Elizabeth Oropesa makes strong comeback as ‘lola’ in TV drama
Many years ago, we read a movie script about teen pregnancy and urged producers to film it, because it effectively and sensitively dramatized a social problem that is affecting an increasing number of young Filipinos. That script remains unproduced, but the good news is that a new TV series, “Angelito, Batang Ama,” is presenting its own take on the issue.
Starring JM de Guzman in the title role, the afternoon teleserye started telecasting last November 14 and briskly established the context and parameters of its cautionary tale about parental responsibilities being imposed on youths too immature to readily measure up to them without having to grow up practically overnight.
In the new drama series, Angelito has a huge crush on Rosalie (Charee Pineda), but she doesn’t warm up to his advances because she thinks he’s a bad influence on her brother. Actually, that’s the least of both their families’ concerns, because they’re confronted with all sorts of more elemental problems. Soon enough, of course, we presume that despite Rosalie’s antipathy for him, Angelito will get her pregnant, so their quickly complicating relationship will become their families’ biggest crisis to date.
We trust that, aside from the melodramatic upheavals that the controversial teen romance will activate, young viewers can also learn a lot about the burden of teen parenthood, and will therefore do their best to avoid it, despite modern society and media’s more highly sexualized view of life as it “should” be lived.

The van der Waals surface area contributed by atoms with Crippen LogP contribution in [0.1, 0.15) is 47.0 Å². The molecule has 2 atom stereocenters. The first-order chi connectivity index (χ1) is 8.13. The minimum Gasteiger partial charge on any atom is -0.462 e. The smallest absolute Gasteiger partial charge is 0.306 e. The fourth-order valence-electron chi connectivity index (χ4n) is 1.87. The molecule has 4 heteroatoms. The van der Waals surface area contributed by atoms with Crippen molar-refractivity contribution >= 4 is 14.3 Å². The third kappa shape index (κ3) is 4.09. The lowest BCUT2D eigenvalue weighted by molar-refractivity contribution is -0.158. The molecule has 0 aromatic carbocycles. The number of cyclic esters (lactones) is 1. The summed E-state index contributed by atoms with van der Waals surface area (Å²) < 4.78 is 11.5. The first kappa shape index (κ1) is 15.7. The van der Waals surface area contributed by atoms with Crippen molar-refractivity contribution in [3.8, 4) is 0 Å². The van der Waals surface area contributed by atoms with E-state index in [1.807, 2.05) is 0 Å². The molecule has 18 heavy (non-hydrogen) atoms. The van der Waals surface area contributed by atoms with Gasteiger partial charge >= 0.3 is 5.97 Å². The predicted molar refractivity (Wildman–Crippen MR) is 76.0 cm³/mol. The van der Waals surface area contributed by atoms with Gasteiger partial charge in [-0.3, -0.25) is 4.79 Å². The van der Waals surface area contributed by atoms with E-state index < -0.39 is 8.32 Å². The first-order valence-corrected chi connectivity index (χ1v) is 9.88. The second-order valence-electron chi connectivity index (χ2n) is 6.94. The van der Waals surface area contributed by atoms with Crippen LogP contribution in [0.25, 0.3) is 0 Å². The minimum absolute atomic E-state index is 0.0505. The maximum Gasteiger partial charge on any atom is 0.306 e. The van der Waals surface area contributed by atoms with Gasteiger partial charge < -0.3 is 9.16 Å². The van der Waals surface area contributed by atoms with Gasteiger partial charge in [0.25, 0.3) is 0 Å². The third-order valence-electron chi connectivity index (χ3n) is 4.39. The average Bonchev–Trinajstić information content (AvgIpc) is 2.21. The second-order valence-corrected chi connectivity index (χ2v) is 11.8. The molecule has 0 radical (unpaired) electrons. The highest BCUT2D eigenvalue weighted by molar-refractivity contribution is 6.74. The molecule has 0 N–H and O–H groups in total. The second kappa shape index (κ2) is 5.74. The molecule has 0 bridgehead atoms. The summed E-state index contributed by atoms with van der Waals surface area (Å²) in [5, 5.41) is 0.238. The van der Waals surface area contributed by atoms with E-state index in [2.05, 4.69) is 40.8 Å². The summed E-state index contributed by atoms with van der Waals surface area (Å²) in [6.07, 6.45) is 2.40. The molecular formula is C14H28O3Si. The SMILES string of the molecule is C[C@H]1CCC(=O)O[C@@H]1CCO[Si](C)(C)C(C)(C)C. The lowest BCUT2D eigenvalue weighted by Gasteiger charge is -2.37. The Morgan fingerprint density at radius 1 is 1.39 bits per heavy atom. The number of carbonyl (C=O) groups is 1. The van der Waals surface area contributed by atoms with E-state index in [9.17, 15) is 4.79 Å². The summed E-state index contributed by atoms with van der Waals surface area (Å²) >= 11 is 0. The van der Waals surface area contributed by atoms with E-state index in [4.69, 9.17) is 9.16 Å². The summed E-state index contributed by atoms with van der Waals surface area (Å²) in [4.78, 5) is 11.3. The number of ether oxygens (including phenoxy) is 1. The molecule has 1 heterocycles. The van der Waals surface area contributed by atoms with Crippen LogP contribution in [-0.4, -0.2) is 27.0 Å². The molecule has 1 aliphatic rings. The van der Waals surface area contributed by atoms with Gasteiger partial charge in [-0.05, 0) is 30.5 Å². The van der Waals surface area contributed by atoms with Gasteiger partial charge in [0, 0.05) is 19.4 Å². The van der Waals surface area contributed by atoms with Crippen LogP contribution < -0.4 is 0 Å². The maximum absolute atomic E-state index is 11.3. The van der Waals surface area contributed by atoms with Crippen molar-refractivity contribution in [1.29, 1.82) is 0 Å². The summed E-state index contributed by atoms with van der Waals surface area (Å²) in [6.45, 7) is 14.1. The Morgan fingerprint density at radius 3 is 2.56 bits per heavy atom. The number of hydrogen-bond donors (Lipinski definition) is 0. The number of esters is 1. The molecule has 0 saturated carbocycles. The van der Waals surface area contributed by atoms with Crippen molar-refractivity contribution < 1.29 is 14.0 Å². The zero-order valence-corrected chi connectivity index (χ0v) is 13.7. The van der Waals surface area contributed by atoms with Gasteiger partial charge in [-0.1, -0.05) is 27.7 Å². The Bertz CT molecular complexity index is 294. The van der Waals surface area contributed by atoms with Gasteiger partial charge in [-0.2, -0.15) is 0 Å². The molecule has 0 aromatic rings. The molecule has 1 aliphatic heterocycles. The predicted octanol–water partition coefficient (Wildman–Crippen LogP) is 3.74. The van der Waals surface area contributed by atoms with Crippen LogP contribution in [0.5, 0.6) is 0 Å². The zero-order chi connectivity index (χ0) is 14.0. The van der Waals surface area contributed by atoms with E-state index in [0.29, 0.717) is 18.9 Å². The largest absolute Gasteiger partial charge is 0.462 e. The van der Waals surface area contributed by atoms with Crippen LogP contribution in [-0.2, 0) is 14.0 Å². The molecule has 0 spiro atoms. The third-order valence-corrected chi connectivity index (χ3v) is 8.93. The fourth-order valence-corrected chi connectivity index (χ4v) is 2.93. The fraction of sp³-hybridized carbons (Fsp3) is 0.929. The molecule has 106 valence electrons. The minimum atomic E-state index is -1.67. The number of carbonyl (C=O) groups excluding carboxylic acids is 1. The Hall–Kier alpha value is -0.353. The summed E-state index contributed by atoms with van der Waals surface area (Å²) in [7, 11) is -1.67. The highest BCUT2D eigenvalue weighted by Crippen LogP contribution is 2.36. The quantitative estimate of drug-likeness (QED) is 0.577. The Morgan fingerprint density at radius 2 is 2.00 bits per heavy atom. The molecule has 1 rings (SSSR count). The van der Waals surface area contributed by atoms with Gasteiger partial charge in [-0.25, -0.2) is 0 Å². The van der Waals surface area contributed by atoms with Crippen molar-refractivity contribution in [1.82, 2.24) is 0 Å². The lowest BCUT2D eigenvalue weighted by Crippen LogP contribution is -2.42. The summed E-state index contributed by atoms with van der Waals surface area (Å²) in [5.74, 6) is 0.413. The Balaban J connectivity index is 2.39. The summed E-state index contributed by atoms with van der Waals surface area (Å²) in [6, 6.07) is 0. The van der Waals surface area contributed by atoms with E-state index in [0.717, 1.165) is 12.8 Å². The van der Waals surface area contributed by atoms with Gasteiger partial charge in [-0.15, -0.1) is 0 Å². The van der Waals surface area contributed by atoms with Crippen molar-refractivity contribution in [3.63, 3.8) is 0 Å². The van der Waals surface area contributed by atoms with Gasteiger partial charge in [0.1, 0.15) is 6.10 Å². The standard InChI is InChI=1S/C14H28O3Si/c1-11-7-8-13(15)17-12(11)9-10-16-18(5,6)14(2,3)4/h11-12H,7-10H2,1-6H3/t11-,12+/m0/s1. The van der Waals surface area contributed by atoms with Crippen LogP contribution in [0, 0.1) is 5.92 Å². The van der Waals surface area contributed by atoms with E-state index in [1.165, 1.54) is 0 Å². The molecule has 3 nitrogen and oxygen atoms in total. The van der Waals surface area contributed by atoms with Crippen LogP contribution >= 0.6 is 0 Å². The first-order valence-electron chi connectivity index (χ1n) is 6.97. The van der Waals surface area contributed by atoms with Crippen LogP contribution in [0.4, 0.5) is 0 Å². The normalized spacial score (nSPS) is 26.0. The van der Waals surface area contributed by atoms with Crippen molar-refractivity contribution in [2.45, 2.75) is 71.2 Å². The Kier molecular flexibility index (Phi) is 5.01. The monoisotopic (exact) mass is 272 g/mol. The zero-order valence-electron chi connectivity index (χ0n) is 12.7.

The series’ first telecast indicated that its new leading man has what it takes to sensitively vivify its key protagonist. But, quite unintentionally, JM’s portrayal was effectively upstaged by the performance of Elizabeth Oropesa, who’s cast as his grandmother in her TV comeback.
Talented as ever
For a long time now, we’ve been asking producers and directors to remember that Oropesa is still around—as talented as ever—and should be lured out of self-imposed retirement. Well, she’s back in “Angelito,” and her strong showing in the new series indicates that she should be back to stay.
As lola to Angelito and his younger sister, Oropesa’s character has to be both loving and strong because their mother is dead and their father has “disappeared.” The veteran actress conveys both love and strength, so her character emerges as the story’s early fulcrum, before the young leads are forced to live up to their new responsibilities as teen parents.
What makes Oropesa’s portrayal so exceptional is her ability to personify strength without coming across as nasty and “colorfully” strident. Other senior talents could have played her character too “weepily” on the one hand, or excessively and valuably termagant on the other.
But, Oropesa avoids either pitfall by focusing only on the reality of the predicaments and problems she has to contend with, with no melodramatic “decorations” at all. Other performers can learn a lot from her portrayal’s directness, honesty and lack of “emotional blackmail.”